Most women fought in wars because they decided to, not because someone let them. The modern armed services can be seen as a concatenation of one law and reg after another to keep women out of combat, where they would otherwise go, until the 21st C unwound this.
“The first history”, Herodotus’, includes the record of woman warriors. There is Tomyris of the Massagetae, a horse tribe of the Sea of Grass, who defeated and killed Cyrus the Great (Kurush), and Artemisia I of Halikarnassos, queen regnant and satrap for Xerxes, who was so effectual the Hellenes had a huge bounty on her head even before Salamis.
You can find a lot of female warleaders, from Æthelflæd of Mercia, daughter of Alfred the Great, to Countess Matilda of Tuscany. (You can find them in, say, Tim Newark’s Woman Warlords) But instead, let’s talk about cultures where women “were allowed combat roles” – cultures where woman warriors were not considered odd. Then we’ll discuss cultures that couldn’t stop the women.
Woman warriors were completely normal among the Sarmatians/Scythians/Sakas who left their kurgan burials across the steppes. A large number of skeletons that could be sexed as female by the pelvis were buried with weapons. Normally weapon burials are assumed to be male. In modern days, a number of “assumed male” burials have been reconsidered, notably the Golden Prince. ( Dr. Jeannine Davis-Kimball, “Chieftain or Warrior Priestess?” in Archaeology, Sep/Oct 1997) The female headdress should have been a tip-off, but weapons meant it just couldn’t be a girl! So in this culture one in five provably female burials were warriors, including the one buried with a young male across her feet for a good time in the afterlife. (Sulimirski, The Sarmatians) That these people lived where the classical Greeks said the Amazons did seems a bit beyond coincidence, no matter how the Greeks warped their stories later.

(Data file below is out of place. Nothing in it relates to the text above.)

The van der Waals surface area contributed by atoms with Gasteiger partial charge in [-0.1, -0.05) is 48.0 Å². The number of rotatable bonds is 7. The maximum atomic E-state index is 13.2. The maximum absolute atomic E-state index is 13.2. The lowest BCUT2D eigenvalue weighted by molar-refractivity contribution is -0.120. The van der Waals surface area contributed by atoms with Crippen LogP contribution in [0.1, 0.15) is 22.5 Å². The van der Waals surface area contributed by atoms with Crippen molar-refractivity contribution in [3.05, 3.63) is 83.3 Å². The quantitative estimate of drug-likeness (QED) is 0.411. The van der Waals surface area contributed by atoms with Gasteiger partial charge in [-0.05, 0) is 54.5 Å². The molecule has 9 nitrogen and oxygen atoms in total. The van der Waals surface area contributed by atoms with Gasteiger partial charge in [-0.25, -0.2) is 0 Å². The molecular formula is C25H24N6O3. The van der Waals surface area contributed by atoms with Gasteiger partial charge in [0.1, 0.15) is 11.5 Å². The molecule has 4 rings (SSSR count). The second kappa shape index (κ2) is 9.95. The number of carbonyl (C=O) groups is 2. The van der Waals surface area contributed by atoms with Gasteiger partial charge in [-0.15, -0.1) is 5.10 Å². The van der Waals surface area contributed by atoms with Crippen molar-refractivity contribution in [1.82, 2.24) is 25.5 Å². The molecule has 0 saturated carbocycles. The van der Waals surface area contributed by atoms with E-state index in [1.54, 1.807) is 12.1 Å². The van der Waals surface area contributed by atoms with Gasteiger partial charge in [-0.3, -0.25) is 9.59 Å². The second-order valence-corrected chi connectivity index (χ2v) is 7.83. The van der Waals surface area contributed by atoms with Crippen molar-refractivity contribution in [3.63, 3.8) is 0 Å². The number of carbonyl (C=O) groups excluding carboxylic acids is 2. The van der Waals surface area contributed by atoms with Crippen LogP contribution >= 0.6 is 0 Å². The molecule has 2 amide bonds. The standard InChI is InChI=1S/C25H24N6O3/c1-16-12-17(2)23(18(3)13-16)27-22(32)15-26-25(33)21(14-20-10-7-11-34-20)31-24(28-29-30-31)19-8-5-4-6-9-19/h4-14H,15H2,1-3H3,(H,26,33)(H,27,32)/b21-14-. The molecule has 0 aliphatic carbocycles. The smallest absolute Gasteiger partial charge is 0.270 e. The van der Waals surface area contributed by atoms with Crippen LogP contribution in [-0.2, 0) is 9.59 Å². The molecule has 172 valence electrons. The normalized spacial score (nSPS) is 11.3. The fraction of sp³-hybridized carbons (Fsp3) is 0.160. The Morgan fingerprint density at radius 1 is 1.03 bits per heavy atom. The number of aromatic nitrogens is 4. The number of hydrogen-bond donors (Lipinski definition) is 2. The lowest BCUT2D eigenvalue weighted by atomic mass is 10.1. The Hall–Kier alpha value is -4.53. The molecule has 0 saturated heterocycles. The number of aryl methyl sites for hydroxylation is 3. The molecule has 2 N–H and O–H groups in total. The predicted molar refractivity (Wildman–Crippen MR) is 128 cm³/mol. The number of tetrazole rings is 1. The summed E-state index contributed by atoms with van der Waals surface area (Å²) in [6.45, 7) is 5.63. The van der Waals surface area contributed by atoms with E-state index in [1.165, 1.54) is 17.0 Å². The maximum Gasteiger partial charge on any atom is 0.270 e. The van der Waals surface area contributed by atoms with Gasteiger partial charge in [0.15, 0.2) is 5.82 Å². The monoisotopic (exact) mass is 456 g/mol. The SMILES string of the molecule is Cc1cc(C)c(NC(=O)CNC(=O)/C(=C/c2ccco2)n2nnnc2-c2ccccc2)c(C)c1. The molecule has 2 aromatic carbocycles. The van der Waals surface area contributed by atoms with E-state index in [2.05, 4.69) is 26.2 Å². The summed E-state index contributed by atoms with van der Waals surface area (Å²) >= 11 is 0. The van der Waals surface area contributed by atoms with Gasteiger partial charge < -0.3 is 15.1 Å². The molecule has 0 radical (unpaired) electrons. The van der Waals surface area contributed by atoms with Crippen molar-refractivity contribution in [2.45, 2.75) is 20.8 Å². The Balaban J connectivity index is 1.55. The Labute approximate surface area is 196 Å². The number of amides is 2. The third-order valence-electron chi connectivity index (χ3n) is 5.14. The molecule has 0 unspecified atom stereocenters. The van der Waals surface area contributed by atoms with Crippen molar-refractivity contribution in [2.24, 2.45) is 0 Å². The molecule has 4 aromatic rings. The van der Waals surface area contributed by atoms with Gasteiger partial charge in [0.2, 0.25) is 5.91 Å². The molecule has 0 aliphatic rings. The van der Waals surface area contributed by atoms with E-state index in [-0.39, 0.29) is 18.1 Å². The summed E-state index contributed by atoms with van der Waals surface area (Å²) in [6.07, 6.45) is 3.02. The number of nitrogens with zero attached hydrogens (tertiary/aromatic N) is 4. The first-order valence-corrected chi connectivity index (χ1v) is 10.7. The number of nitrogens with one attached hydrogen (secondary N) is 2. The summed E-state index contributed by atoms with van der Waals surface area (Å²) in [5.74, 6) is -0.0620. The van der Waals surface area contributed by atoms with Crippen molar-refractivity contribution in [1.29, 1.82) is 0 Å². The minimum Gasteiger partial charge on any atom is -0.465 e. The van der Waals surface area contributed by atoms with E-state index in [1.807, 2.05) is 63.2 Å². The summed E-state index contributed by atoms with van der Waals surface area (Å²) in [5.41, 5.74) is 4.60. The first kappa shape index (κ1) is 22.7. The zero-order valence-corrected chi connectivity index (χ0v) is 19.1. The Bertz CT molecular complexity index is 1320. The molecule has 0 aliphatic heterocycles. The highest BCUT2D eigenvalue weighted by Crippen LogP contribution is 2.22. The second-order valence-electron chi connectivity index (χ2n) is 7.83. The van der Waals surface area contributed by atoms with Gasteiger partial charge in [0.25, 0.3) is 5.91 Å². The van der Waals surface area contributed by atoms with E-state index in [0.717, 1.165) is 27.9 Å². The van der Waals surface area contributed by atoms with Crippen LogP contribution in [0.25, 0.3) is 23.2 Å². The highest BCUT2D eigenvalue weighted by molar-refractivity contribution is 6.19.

Frankish women sometimes led their own warband (scara). A notable one was Perhalta, modernized as Bertha of the Big Foot, mother of Charlemagne.
Irish women were warriors when they wanted to be, and a big push by Christian missionaries was to get them banned from the battlefield.
A number of women fought in the armies of Mohammed’s wars and those of his successors.
It was pretty normal for young women of the Norse to go viking with their brothers. We find this mentioned off-hand in the Volsunga Saga. Shield maidens are scattered through the different sagas, and the reports of foreigners like Saxo Grammaticus.
The later Icelandic law limiting women from warrior roles obviously would not be necessary if they weren’t taking up the sword. Rather, the Christian Grey Goose laws meant to restrict them to only being avengers when there were no brothers to take up the feud, and never warriors because they just wished to be.
In The Encyclopedia of Amazons, Salmonson notes in different articles when women going to war seems to be popular. She says there were a large number of “pucelles” fighting in the Hundred Years Wars, of which Joan of Arc is only the best remembered. “Viragos” fought in the English Civil War, and she lists many Chinese examples besides the Trung sisters of Vietnam. She notes the Kalakeshetra sari drape developed bifurcation so women could ride horses to war, and more easily mount the ladder to a howdah on a war elephant.